Click “Image” and search for the one that you want or browse.

Resize your image. You can go to “templates” and choose the one that best matches your design. I prefer to use my ruler to measure the placement on the shirt I’m using and resize accordingly.

Go to “Make it” and follow the directions.

Make sure you hit “Mirror” to cut your design backward – as it’ll flip when you’re ironing it on.

Assembly: Regular Iron On and all materials

Prep your material by cutting it to size. There’s nothing quite like Cricut’s cutting ruler – it stays in place and the multiple-angle measurements make it easy to see your sizing.

Place your material shiny side down on the top left corner of your mat. The shiny side is the transfer paper side. Use the scraper to remove any air bubbles.

Follow the directions to cut your design – my boys love watching the machine work!

Use the spatula to help you remove your design from the mat when it’s done cutting.

Remove the negative spaces from your design (the parts you’re not using).

Optional: use heat resistant tape to place your design. If you want, use a ruler to measure exact placement.

Use Cricut’s heat guide to set your materials and follow their directions. Make sure to note temperature, preheat time, heat time, and how long to heat on the back. Also, cool peel (remove the backing when your project has cooled) or warm peel (remove while still warm).

Foil Iron on

Be very careful to follow exact instructions. Metallic Foil is super cool – you get a glossy, foil finish on your shirt (and not just a metallic touch like you do with regular metallic iron-on).

But it’s also very easy to overdo. Follow the instructions exactly and you should be good to go!

When doing layered designs, foil iron-on should only be your top layer, as it can’t handle the extra heat coming from your additional layers. The same goes for any specialty Iron-on – stick to the top layer for those.

Layered designs

There are two types of layered designs: those that just have multiple colors but the colors don’t touch (such as on Y’s back to school shirt), and those that are actually layered (like M’s “humans aren’t real” shirt).

To assemble multi-colored ones that don’t touch: it’s much quicker and easier to assemble it all at once. BUT!! Make sure you don’t overlap the backing on any of them at all. So trim your transfer tape all the way up to the design. Then, tape it in place with heat resistant tape. You can also use the following method for layered designs.

Layered designs that overlap: Most layered designs at least overlap – and possibly even have base layers with smaller ones on top. To assemble these, preheat as you would, but instead of pressing it for the full time, do it for 10-15 seconds or just long enough to be able to pull the transfer tape off.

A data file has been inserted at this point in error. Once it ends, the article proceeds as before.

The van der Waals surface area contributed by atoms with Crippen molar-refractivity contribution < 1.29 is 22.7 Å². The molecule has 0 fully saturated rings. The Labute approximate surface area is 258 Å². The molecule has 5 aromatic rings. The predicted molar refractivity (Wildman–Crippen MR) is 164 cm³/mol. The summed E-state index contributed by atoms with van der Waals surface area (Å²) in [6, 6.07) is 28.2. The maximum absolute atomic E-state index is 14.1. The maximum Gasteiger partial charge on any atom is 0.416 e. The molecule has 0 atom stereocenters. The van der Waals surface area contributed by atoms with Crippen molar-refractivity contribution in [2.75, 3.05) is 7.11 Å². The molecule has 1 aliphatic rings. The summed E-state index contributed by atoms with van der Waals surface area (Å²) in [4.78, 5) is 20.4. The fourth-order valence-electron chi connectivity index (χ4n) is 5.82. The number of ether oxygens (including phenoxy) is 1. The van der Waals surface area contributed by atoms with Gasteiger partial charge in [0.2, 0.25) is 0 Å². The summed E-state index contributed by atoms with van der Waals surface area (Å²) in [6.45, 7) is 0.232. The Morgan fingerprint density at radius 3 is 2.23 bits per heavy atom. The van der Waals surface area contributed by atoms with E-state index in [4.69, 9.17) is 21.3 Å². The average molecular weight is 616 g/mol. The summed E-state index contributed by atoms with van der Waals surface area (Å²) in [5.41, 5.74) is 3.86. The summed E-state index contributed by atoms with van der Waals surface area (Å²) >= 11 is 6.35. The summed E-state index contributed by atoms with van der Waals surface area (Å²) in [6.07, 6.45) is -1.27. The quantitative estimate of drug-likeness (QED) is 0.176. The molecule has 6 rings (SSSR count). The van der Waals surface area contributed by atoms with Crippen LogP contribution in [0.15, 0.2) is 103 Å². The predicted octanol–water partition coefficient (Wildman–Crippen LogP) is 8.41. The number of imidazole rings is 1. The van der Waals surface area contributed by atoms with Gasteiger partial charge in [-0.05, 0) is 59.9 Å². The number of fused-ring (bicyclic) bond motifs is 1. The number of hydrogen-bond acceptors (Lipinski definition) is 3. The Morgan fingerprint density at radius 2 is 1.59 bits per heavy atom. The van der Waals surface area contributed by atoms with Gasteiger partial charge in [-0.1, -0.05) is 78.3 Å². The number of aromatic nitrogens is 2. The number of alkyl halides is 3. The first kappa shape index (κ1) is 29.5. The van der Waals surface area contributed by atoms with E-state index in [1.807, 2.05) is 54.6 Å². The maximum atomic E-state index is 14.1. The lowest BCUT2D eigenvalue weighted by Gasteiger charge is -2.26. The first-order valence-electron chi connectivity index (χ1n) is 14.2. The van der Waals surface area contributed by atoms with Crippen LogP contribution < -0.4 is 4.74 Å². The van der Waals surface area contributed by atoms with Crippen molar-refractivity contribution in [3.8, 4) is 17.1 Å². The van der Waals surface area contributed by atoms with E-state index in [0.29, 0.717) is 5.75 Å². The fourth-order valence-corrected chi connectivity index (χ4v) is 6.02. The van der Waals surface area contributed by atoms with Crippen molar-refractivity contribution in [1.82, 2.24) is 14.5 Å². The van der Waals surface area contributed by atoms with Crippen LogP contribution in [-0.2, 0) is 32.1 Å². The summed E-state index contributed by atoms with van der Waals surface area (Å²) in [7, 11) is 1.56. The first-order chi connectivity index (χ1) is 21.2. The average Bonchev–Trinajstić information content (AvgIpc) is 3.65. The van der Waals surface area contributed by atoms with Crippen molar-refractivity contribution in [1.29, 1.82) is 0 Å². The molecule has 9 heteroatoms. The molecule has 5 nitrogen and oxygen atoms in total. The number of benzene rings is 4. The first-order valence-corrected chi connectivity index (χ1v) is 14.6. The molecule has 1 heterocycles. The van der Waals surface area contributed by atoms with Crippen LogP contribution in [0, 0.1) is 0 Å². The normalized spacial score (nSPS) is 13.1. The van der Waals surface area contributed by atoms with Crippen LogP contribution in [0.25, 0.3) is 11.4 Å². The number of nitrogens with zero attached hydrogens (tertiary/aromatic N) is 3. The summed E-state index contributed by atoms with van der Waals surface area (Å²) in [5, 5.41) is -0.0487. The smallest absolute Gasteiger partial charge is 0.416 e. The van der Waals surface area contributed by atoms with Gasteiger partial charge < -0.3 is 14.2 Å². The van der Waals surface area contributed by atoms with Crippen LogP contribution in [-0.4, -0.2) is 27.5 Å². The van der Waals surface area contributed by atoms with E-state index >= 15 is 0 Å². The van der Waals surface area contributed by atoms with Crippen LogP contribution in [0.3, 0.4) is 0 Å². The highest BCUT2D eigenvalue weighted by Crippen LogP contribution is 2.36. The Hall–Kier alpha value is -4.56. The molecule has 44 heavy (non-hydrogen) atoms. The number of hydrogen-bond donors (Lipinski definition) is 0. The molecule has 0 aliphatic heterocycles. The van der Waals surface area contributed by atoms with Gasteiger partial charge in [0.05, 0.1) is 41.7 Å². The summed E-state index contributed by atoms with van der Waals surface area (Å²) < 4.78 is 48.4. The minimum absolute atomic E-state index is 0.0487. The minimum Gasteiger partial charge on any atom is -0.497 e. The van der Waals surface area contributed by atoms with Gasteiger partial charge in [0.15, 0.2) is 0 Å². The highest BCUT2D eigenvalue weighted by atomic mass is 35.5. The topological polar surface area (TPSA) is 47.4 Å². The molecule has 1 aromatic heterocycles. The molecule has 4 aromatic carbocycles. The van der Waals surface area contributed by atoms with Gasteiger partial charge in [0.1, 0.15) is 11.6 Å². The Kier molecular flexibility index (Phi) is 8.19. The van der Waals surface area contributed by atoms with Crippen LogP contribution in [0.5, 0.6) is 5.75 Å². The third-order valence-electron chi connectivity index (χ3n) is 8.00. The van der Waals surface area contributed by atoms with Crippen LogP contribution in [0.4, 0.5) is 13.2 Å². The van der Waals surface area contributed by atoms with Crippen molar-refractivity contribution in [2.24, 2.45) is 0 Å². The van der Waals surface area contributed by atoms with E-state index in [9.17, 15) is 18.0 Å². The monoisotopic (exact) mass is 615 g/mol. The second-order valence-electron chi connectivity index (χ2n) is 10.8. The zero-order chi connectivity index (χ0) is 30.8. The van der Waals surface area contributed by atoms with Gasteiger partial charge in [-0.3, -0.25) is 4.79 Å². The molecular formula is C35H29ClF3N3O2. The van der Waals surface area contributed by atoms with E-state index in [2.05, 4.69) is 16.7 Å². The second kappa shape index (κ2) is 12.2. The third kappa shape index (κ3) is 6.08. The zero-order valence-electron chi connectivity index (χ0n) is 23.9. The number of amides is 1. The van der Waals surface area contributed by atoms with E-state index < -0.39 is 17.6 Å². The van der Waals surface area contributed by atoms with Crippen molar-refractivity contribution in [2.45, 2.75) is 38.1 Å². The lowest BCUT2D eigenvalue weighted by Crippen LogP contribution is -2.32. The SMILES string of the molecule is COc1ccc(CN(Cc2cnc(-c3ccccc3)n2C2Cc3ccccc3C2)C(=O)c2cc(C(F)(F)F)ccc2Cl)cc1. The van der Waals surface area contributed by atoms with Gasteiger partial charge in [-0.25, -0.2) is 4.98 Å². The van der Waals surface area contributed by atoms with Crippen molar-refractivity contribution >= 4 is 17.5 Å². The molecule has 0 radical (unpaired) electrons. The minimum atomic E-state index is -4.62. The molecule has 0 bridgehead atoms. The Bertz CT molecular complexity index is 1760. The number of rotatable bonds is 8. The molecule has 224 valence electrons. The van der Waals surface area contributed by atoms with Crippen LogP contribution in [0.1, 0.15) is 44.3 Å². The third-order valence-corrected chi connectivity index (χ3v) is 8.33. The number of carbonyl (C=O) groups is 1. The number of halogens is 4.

Wait until it cools if it’s a cool peel, and continue with the next layer. Only heat the top layer for the full time. If the outer layers leave some of your design exposed to your EasyPress, make sure to reuse the transfer tape from the bottom layer over your whole design.

Infusible Ink

Place your EasyPress mat inside your shirt, topped by a sheet of card stock. Clean your shirt with a lint roller and then pre-heat. If you have any dust or lint in the way, it can really disrupt your design.

For Infusible Ink, you’ll use a sheet of Butcher paper between your EasyPress and design. The butcher paper comes with your Infusible Ink sheets. Tape your design down so that it doesn’t shift.

Press according to Heat Guide instructions. Peel when it’s totally cool. How amazing is that result?

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Themes to look out for and specific Cricut shirt ideas for boys

Ready for some actual Cricut shirt ideas for boys? I included my “theme starters” so that you can adapt it to what YOUR boy loves!

Favorite characters

Choose your kids’ favorite characters and mix it up with licensed patterned Iron-on.

1. Darth Vader

2. Mickey

Special occasions

Shirts for special occasions are kind of the perk of Cricut shirt making! We made one for back to school that can be worn year-round. To keep your shirts relevant, stay away from very themed shirts and let the occasion inspire you. For example, you can make a shirt to go with the theme of a birthday party instead of saying “happy birthday”.

3. Pencil Pocket


My boys both love animals, but they have their favorites! We used these as starting points, keeping it basic with some and going all-out with others.

4. Roar

5. Snails

6. Whale hello there

  • Materials used: Everyday iron-on from this package
  • Machine used: Explore Air 2
  • Shirt used: A waffle-texture tee
  • Design Space Setup: the text was added using a Design Space font and the origami whale image is separate


Go for their favorite things to do, or other interests! If I can make a crafting shirt for me, I can make a reading one for M…

7. Bookworm

8. Sh I’m reading

9. Sports hearts

  • Materials used: Everyday Iron-on from this package
  • Machine used: Explore Air 2
  • Shirt used: Waffle texture long-sleeve tee
  • Design Space Setup: These are three separate images lined up

Science & Space

M is obsessed with science, Y with outer space, and there’s so much you can do with each!

10. Blast off

  • Materials used: Everyday Iron On from this pack
  • Machine used: Explore Air 2
  • Shirt used: Long sleeve solid tee
  • Design Space Setup: These are two separate Design Space images

11. A moment of science

This is our absolute favorite! We weren’t sure how the gunmetal foil would come out on a light heather gray but it looks amazing.

12. Humans aren’t real

Important messages

When my boys were really little, I enjoyed cute sayings on their shirts. But then I realized that many of them were quite sassy and sent the wrong messages. So we flipped it. Y, my social kid, is especially into the “Kind” shirts and it’s his favorite.

13. Kind is the new cool

14. Kind

Got any Cricut Shirt Ideas for Boys to add to the list? Comment below!

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  1. Are the SVG’s available to the public? I am a Math/Science teacher and love your moment of Science better than any I’ve seen.